Let’s look at a couple of examples.
Case Study #1 – A Hypothetical
I don’t mean to always be picking on Milwaukee-based Waldo’s Wonderful Widgets, but let’s continue to use him as an example.
Waldo’s has $10 million in sales and $2 million in earnings. Based on a potential buyer’s projections of future earnings, the potential buyer is willing to pay $4 million for the business. But Waldo, in his infinite but woefully uninformed wisdom, feels that this undervalues the future growth prospects of his Wonderful Widgets and asks for $7 million. To bridge the gap, the two parties can use an earn-out, the terms of which might be an upfront payment to Waldo of $4 million and an earn-out of an additional $3 million if sales or earnings reach per-determined goals within, say, a three-year time period – or $1.5 million if sales/earnings reach only half those goals.
Case Study #2 – Real Life
We listed a wholesale/distribution company that serviced the recreational fishing industry and operated mostly East of the Mississippi River, from the Gulf Coast to Maine, in the U.S. Sales were $16.9 million; earnings were about $3.25 million.
With the owners’ input, we identified several relatively easy ways for the business to expand and increase both revenue and earnings. Based on those projections and the previous three years’ numbers, our valuation suggested that the business was worth around $12 million. But the sellers thought that, given the company’s recent sales trend and the projections based on that trend, our number was light; they wanted $15 million.
We structured our marketing anticipating that an earn-out would be needed to close the deal.
We received offers from three private equity firms, all of which wanted the sellers to stay on with the company; the buyer that we thought was the best fit wanted them for two years at which point, the buyers intended to move the company. Their offer came in at around $12.5 million.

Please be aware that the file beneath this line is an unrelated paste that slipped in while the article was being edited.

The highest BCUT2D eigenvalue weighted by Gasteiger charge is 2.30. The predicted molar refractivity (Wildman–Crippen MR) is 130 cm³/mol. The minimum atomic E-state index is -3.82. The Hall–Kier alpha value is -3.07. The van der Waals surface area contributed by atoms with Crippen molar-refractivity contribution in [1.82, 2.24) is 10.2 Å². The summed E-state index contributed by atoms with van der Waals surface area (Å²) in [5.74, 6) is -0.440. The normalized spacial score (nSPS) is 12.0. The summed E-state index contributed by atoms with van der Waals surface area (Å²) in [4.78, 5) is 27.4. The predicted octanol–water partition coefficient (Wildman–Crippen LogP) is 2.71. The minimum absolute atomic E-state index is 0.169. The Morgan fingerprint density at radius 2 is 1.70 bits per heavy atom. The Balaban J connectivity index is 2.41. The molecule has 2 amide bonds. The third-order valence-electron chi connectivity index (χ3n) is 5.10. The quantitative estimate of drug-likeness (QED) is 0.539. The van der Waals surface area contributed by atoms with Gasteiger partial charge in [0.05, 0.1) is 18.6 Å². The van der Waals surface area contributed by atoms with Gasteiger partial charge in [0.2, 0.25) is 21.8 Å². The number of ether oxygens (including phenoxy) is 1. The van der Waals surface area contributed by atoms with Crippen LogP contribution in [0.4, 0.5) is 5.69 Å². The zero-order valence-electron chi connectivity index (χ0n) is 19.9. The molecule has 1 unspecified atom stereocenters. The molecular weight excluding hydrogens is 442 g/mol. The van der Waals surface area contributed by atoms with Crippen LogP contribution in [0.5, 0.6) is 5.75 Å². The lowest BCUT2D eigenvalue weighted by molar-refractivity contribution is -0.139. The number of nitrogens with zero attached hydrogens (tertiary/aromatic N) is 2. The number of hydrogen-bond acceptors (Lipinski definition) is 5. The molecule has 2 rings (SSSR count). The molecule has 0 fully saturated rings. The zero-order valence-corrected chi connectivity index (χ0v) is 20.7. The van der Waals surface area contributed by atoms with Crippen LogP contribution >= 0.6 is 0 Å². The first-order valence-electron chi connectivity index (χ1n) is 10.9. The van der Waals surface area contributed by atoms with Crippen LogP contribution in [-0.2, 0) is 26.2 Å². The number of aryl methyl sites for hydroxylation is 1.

We counseled our clients to counter, particularly given that they would be staying on and running the company for the next couple of years. We wanted them to get paid for whatever growth they generated. An earn-out provision was exactly what was needed.
But there was a twist.
What if the company not only hit but exceeded the goals set in the acquisition agreement? The language in the agreement states that for every percent increase in the metrics (revenue and earnings), the acquisition price is adjusted by “X”. This means that, if the former owners exceed the agreement’s goals, they will receive more than the $15 million they originally wanted.
Our course, The “How-To” of Becoming a Business Broker”, teaches how to structure the financing of a business acquisition including earn-outs. Learn more…
Become a Professional Business Broker…
The Bottom Line
Earn-outs are a relatively sophisticated but extremely useful tool in getting the sellers the true value of what they’ve built. If you’re a business broker, educating your clients about this tool and its potential benefits to them is paramount. And if you’re a business owner reading this, please remember that this another way to “close the gap” between what you want and what your business may currently be worth to a buyer.
Next week’s post will continue the financing theme and focus on equity and the various ways a seller might be compensated using that as a source of value.
If you have any questions, comments or feedback on this topic – or any topic related to business – I want to hear from you. Put them in the Comments box below. Start the conversation and I’ll get back to you with answers or my own comments. If I get enough on one topic, I’ll address them in a future post or podcast.
I’ll be back with you again next Monday. In the meantime, I hope you have a profitable week!